Helen the kids and I were staying in Shuhe a good 30-45 minutes outside of Lijiang. Lijiang is to China what Colonial Williamsburg is to the United States. It’s a tourist attraction that’s built around vintage buildings, costumes and customs. And by vintage, I don’t mean Cultural Revolution vintage, but centuries old vintage. Many tourists, including the masses of Chinese tourists, travel the region so they can vacation in Lijiang – they stay in Lijang and never leave until it’s time to return home. Helen and I wanted to see the old city, but had no interest in more than a day visit – so we stayed in the much quieter town of Shuhe.
One of the amazing thing about Lijiang is that it exists at all – that this throwback to a more ancient Chinese civilization actually survived Mao Zedong’s Cultural Revolution. For the uninitiated, Mao Zedong ruled China with brute force from 1945 to 1976. Over the course of his rule, Mao went through different phases including the infamous Cultural Revolution during which he and his forces persecuted millions of Chinese people, many simply for being educated. Doctors, lawyers, historians and more – none were spared from being sent to re-education camps where they performed years of hard labor and worse. It’s estimated that 30 million people were killed during that time.
As part of the Cultural Revolution, Mao set out to reinvent China and, as part of that, to re-write Chinese history. Many of China’s historic cities and monuments were destroyed. And all this time anything that was seen as progress in the West such as education, technology and other advancements were frowned upon. China, during the Cultural Revolution, was in its own Dark Ages.
Which is why it’s amazing that Lijiang exists. That its infrastructure of ancient markets, temples and walls survived. And it’s even more odd that facing the main entrance plaza to the old city of Lijiang is nothing short of a rather large statue of the man himself, Mao Zedong.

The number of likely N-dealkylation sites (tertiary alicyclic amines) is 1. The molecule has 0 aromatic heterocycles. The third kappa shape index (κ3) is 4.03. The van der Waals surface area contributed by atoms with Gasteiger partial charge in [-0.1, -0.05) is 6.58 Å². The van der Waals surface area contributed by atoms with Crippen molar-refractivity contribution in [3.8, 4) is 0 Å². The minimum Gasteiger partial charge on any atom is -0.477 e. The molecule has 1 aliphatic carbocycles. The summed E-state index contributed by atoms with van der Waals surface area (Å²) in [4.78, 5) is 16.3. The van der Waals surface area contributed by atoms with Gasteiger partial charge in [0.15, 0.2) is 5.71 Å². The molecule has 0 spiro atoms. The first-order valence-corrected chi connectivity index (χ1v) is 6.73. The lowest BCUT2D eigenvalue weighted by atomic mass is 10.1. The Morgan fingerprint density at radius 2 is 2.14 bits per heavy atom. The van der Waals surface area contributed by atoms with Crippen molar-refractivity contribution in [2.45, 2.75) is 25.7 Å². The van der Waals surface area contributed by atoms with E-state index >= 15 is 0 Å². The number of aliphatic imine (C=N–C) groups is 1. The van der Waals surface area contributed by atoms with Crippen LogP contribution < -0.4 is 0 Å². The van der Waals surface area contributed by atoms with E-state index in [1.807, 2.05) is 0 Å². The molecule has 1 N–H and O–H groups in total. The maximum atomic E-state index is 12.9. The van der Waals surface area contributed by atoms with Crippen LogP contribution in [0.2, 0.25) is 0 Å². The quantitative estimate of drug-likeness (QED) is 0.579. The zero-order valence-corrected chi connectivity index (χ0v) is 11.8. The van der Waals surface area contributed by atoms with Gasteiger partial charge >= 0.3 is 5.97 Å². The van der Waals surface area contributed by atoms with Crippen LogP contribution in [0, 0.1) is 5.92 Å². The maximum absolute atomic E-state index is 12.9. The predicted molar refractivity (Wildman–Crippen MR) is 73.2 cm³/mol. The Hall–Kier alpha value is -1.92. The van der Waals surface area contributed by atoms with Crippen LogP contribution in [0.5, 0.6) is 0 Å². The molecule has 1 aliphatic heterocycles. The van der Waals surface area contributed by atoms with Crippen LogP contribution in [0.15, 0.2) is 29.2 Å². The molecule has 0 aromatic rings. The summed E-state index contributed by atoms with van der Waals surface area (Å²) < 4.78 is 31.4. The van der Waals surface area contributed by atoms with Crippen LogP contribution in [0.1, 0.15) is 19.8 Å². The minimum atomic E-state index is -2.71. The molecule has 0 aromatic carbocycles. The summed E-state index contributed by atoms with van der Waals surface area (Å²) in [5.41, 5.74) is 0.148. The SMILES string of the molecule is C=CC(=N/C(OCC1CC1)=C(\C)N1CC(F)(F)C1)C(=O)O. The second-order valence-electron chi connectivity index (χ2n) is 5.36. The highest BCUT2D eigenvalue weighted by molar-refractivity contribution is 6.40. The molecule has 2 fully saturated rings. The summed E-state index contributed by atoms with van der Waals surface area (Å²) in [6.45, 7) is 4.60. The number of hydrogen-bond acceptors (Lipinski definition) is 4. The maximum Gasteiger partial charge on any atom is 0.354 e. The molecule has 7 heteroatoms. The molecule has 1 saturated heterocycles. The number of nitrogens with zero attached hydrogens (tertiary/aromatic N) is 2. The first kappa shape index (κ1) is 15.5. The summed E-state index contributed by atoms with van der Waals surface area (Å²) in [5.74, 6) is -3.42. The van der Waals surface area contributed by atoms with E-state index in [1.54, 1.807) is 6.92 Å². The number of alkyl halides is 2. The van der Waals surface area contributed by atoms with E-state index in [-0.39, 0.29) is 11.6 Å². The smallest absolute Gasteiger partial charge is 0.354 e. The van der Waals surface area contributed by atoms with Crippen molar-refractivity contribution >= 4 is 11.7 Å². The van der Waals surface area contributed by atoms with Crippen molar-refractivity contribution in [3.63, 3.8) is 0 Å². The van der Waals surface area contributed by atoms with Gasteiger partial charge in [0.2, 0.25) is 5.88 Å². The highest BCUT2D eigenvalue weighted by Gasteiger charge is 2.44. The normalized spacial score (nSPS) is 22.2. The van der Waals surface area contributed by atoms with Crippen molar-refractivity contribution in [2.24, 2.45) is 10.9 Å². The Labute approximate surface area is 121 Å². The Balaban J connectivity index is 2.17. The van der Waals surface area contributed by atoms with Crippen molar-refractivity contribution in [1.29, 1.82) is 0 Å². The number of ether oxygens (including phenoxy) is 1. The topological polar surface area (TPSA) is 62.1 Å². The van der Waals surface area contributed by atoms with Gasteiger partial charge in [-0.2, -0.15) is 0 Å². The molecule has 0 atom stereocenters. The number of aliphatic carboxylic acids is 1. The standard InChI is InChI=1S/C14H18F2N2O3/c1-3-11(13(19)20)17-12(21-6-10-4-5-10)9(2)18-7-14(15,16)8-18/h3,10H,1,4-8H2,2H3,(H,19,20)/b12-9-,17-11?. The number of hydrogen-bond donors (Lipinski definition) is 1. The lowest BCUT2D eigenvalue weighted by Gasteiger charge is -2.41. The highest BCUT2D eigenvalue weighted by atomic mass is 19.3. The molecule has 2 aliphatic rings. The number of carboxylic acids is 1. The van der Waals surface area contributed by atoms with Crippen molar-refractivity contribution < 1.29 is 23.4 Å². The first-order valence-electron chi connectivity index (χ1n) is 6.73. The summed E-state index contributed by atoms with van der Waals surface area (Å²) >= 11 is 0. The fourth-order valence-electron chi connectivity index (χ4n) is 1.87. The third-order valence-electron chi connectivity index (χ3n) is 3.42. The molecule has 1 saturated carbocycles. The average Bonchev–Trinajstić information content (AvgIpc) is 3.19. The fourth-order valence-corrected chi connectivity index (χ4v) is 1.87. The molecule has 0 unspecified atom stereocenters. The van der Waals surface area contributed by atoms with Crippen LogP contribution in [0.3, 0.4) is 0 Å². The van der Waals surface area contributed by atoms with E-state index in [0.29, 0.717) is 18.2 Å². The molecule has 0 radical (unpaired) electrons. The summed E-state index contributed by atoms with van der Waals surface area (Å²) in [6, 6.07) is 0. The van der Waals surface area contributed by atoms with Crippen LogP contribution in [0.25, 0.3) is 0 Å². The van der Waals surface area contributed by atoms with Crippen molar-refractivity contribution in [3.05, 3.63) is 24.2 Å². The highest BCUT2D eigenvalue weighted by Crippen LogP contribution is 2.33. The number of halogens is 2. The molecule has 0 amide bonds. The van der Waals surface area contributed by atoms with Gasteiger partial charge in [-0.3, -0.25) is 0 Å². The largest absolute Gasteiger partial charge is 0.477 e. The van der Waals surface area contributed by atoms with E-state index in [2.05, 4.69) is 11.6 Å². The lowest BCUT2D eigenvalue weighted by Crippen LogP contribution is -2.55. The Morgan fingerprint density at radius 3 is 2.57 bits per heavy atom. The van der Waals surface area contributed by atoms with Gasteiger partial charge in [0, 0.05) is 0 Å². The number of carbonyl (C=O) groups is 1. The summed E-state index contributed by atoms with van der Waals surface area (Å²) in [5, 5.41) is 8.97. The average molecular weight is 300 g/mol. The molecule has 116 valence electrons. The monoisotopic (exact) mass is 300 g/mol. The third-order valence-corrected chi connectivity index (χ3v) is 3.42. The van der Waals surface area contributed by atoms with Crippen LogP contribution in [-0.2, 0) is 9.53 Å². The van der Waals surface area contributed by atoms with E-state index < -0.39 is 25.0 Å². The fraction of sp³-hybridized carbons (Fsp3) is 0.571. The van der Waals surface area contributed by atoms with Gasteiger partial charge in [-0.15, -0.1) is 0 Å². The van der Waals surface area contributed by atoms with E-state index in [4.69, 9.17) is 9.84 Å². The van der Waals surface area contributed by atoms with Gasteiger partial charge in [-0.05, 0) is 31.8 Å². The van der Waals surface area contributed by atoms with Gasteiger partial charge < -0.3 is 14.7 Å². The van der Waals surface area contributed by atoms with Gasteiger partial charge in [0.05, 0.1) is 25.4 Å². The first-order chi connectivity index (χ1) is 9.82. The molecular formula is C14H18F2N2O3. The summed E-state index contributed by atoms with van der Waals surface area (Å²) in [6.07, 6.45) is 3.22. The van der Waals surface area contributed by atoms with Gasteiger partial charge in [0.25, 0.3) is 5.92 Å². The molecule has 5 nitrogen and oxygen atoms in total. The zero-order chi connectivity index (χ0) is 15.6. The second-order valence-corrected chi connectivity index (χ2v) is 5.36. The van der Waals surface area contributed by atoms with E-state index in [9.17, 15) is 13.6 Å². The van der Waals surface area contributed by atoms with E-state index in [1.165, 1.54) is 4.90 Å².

I realize that the entrance to Old Lijiang isn’t seen here. It’s actually obscured by construction and blocked by construction barriers. But therein lies another fascinating contradiction The obvious contradiction being the construction cranes framing Mao on either side. Everything these cranes represent, from modern infrastructure and engineering to the very basics of capitalism that are behind the remarkable economic boom across China are antithetical to everything Mao believed in. One may as well waive a British flag behind a statue of George Washington or a Communist Soviet flag behind a statue of Ronald Regan to get a sense of the irony.
The folks standing at the curb are showing off various clothing styles and each different from the other. This too was antithetical to Mao’s teachings and the Cultural Revolution during which the Chinese people were encouraged (read: forced) to dress in identical outfits and to value the collective over individualism at all times.
Perhaps the weirdest symbol alongside the Mao statue is the motorcycle in the bottom right corner of the frame. The Suzuki. It’s Japanese. In fact, the Japanese are the long-time foil for the Chinese. Japan and China have been at war several times over the millennia and most recently during WWII. in 1937, during the Nanking Massacre (also known as the rape of Nanking), the Japanese Army reportedly killed as many as 300,000 Japanese civilians. This is the China that Mao Zedong inherited – a China virulently anti-Japanese. Sadly, even today, there is cultural animosity bubbling at the surface between these two countries. That being said, there is the Japanese capitalist logo about to traipse beneath Mao’s gaze.
I am far from an expert on China – and even the most casual observer of that country cannot help but comment on the remarkable changes that this country is undergoing every day and even as I write this. I suppose, for me, the magic of this image is that if you look at it carefully and with an open mind, it captures many of China’s changes and contradictions in one stark moment.